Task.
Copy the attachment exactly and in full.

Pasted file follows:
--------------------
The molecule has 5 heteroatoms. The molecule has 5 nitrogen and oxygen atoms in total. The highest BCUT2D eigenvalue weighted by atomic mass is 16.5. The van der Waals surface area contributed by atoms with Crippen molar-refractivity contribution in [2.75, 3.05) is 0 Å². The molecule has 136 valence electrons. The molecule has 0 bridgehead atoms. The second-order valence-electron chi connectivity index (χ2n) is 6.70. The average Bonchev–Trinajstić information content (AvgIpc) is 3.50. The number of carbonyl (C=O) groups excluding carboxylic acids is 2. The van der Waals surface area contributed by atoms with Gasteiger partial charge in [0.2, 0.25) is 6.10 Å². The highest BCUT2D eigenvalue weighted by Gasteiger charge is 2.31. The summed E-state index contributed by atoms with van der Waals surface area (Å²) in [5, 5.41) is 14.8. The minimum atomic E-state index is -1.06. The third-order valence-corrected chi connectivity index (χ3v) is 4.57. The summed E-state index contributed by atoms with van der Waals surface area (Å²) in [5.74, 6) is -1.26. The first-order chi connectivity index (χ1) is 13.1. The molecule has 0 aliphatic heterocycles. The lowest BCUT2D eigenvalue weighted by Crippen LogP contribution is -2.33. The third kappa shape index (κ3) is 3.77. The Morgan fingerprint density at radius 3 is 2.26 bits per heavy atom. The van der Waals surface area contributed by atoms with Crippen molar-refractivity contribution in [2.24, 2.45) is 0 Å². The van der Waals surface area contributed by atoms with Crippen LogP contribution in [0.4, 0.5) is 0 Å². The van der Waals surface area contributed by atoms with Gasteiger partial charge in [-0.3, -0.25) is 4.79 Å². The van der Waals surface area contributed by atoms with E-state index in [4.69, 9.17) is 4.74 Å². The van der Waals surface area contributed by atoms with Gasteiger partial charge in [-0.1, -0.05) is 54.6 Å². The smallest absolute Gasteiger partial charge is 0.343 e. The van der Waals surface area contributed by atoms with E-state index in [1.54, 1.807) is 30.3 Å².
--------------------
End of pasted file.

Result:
The molecule has 5 heteroatoms. The molecule has 5 nitrogen and oxygen atoms in total. The highest BCUT2D eigenvalue weighted by atomic mass is 16.5. The van der Waals surface area contributed by atoms with Crippen molar-refractivity contribution in [2.75, 3.05) is 0 Å². The molecule has 136 valence electrons. The molecule has 0 bridgehead atoms. The second-order valence-electron chi connectivity index (χ2n) is 6.70. The average Bonchev–Trinajstić information content (AvgIpc) is 3.50. The number of carbonyl (C=O) groups excluding carboxylic acids is 2. The van der Waals surface area contributed by atoms with Gasteiger partial charge in [0.2, 0.25) is 6.10 Å². The highest BCUT2D eigenvalue weighted by Gasteiger charge is 2.31. The summed E-state index contributed by atoms with van der Waals surface area (Å²) in [5, 5.41) is 14.8. The minimum atomic E-state index is -1.06. The third-order valence-corrected chi connectivity index (χ3v) is 4.57. The summed E-state index contributed by atoms with van der Waals surface area (Å²) in [5.74, 6) is -1.26. The first-order chi connectivity index (χ1) is 13.1. The molecule has 0 aliphatic heterocycles. The lowest BCUT2D eigenvalue weighted by Crippen LogP contribution is -2.33. The third kappa shape index (κ3) is 3.77. The Morgan fingerprint density at radius 3 is 2.26 bits per heavy atom. The van der Waals surface area contributed by atoms with Crippen molar-refractivity contribution in [2.24, 2.45) is 0 Å². The van der Waals surface area contributed by atoms with Crippen LogP contribution in [0.4, 0.5) is 0 Å². The van der Waals surface area contributed by atoms with Gasteiger partial charge in [-0.3, -0.25) is 4.79 Å². The van der Waals surface area contributed by atoms with E-state index in [4.69, 9.17) is 4.74 Å². The van der Waals surface area contributed by atoms with Gasteiger partial charge in [-0.1, -0.05) is 54.6 Å². The smallest absolute Gasteiger partial charge is 0.343 e. The van der Waals surface area contributed by atoms with E-state index in [1.54, 1.807) is 30.3 Å².